VoIP Developer Conference Off to a Great Start

Greg Galitzine : Greg Galitzine's VoIP Authority Blog
Greg Galitzine

VoIP Developer Conference Off to a Great Start

The VoIP Developer Conference got off to a fantastic start this morning, with keynotes from Chris Wood of AT&T’s CallVantage service and Michael Stanford of Intel.

Speaking to a full house, Chris Wood, director of AT&T’s CallVantage service laid out the basic groundwork for the conference by pointing out that VoIP introduces some substantial changes to carrier product development, for example driving the need for networks to evolve from multiple, closed proprietary legacy services to integrated standards-based open IP architecture.

Wood went on to describe his view of the building blocks for growth – the very things that the VoIP development community will need to focus on to drive the adoption of this technology. Open, scalable, reliable development tools, access to key markets, simplified devices… these are just some of the things companies need to think about to be successful in this space. One of the key messages of Wood’s speech was the need to remember who the customers are. Several times, the audience heard him mention the truism that customers buy solutions, not technology.

The second speaker of the morning was Intel’s Technology Strategist Michael Stanford, who hammered home the message that “convergence” is not something that’s going to, maybe, sometime happen – it’s already here, and we’re in the middle of it.

Developers have a choice ahead of them. They can continue to offer simple voice – which will be less expensive to provide, courtesy of VoIP. Or they can integrate voice into a multitude of applications, increasing the value of both the voice element as well as the value of the solution overall.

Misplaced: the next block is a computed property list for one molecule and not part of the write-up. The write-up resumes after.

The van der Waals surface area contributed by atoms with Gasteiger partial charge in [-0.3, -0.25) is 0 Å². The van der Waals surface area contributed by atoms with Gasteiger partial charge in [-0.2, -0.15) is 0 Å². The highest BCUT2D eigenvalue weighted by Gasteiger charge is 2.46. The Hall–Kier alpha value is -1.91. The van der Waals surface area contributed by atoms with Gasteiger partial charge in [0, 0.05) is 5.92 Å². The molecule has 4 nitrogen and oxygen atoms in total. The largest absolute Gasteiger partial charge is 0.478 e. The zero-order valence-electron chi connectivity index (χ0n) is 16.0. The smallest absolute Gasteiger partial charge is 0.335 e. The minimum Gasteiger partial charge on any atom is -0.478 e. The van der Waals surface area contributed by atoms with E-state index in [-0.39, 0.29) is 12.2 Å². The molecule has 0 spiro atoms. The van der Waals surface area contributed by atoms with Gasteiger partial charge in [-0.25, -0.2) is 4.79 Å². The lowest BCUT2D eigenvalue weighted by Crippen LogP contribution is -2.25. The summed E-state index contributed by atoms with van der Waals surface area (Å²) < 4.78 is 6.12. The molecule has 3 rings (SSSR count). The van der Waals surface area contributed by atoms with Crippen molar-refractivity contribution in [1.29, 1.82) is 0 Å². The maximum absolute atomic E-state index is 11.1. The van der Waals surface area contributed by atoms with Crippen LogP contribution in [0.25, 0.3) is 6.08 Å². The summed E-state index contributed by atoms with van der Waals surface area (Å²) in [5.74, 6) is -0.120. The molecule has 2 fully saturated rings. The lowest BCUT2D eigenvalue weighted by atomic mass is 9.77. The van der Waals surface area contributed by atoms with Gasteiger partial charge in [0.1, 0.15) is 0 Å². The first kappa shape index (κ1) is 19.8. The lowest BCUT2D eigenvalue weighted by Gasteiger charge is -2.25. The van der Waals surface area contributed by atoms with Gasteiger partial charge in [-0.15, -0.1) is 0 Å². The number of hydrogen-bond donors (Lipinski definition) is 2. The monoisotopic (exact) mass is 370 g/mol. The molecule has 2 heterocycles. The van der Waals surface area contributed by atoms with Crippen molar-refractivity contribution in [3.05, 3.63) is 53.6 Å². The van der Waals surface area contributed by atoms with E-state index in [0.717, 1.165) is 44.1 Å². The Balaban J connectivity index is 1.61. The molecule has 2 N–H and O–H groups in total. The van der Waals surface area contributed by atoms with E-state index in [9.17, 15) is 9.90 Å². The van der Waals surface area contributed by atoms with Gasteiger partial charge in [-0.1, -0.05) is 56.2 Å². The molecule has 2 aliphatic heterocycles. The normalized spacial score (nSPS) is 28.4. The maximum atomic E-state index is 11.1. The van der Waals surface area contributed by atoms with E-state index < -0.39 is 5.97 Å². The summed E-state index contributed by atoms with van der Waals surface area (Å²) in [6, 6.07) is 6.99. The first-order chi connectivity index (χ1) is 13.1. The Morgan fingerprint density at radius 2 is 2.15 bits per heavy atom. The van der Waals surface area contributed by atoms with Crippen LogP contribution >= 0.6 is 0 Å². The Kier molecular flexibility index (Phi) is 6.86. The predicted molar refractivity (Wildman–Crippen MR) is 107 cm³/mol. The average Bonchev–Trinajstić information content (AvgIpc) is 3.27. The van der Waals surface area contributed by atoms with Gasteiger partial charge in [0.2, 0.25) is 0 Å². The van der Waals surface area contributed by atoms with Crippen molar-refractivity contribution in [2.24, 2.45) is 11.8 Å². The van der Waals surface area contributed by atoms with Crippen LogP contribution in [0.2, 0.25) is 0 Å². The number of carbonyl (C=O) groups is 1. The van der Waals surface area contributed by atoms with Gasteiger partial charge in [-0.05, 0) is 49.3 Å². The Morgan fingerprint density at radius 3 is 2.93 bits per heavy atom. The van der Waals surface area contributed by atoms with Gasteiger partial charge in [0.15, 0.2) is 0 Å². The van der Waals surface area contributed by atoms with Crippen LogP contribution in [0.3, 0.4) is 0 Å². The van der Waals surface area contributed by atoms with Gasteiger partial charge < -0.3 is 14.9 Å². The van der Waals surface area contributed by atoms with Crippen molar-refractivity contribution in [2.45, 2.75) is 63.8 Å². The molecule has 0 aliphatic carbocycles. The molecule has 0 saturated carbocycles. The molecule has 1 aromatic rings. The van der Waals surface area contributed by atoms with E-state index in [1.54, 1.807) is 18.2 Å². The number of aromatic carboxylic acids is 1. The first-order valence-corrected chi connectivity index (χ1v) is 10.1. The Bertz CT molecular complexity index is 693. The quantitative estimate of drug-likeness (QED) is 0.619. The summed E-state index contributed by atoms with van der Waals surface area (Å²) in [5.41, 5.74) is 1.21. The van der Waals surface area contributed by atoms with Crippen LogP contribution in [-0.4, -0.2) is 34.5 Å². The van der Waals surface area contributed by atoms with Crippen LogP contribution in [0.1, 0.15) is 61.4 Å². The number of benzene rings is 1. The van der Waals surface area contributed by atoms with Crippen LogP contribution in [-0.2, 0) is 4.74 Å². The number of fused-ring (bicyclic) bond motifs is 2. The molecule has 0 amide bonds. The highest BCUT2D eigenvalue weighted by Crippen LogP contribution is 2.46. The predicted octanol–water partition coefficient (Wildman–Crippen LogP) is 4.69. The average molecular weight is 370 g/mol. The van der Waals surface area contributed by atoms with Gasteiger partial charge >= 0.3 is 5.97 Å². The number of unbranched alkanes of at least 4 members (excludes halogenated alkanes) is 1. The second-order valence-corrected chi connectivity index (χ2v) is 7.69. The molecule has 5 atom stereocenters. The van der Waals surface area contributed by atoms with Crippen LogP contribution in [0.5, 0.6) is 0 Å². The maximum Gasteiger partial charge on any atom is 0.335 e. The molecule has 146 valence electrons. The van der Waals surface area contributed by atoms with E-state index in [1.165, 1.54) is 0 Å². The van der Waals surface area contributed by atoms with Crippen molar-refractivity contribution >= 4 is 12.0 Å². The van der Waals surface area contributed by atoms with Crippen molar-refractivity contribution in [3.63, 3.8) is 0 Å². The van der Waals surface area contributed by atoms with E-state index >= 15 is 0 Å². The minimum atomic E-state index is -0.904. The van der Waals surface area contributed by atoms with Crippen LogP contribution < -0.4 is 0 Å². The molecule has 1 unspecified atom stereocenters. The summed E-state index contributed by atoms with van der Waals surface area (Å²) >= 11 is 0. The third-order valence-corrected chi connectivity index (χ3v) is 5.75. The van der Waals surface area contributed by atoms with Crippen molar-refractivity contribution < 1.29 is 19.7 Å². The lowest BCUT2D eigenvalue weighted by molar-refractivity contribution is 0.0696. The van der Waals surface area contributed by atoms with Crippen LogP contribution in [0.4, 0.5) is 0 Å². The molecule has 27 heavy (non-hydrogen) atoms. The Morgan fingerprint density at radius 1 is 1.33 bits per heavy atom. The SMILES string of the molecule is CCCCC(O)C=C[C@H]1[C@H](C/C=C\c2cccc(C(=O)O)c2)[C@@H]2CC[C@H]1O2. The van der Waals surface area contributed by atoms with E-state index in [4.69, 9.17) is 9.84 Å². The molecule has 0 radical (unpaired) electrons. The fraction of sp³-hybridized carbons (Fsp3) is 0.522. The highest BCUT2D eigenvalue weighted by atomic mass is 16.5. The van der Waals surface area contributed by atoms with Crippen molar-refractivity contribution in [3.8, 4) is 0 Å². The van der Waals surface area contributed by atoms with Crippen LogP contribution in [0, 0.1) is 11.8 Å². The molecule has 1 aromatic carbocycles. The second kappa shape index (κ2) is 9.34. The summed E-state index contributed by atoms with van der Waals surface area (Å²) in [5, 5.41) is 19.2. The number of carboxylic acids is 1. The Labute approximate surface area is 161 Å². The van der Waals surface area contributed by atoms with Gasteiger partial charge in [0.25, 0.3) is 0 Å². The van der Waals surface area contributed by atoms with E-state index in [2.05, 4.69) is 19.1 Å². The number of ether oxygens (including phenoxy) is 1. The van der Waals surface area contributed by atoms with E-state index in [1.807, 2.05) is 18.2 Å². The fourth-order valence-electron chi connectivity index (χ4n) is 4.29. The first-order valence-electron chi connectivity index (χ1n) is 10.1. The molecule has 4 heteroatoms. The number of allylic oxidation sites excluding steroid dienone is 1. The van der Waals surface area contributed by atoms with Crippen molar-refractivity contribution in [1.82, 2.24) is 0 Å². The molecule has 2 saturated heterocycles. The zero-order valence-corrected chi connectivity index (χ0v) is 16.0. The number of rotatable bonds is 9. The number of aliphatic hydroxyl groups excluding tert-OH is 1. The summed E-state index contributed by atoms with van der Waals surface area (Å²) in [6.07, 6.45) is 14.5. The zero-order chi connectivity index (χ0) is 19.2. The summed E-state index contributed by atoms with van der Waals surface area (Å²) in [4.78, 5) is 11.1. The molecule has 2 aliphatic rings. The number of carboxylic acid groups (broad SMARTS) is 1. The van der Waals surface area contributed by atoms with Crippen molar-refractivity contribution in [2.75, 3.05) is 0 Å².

Stanford discussed the need to leverage the existing set of development tools to create new and exciting applications. By using existing tools, developers can lower the cost of creating these apps. Lowering cost drives innovation, allowing companies to increase their investment in software development for differentiation.

As an example of what VoIP makes possible, Stanford described what he calls an “Ambient Phone” application. One of his colleagues was traveling in Hong Kong. Using the Skype VoIP service, he called his wife, who was just waking up back home. She carried her computer with her into the kitchen and the couple continued their conversation. Seeing as Skype enables free calling, they left the connection up at the end of their call, and continued about their business, he in his hotel room, she in the family’s kitchen half a world away, listening to each other all the while, interacting occasionally as if they were in the same room. At one point, the couple’s daughter came into the kitchen: “Hi Dad!” The concept of communicating on this level is unthinkable before VoIP enters the equation.

Both speakers delivered the message that the market is expanding and that VoIP developers have a tremendous opportunity ahead of them. As VoIP becomes more mainstream, and as the underlying enabling technologies become more readily available to the world at large, developers will have to create new and interesting applications, changing the very way they view their target audience and delivering truly innovative methods of allowing the world to communicate.

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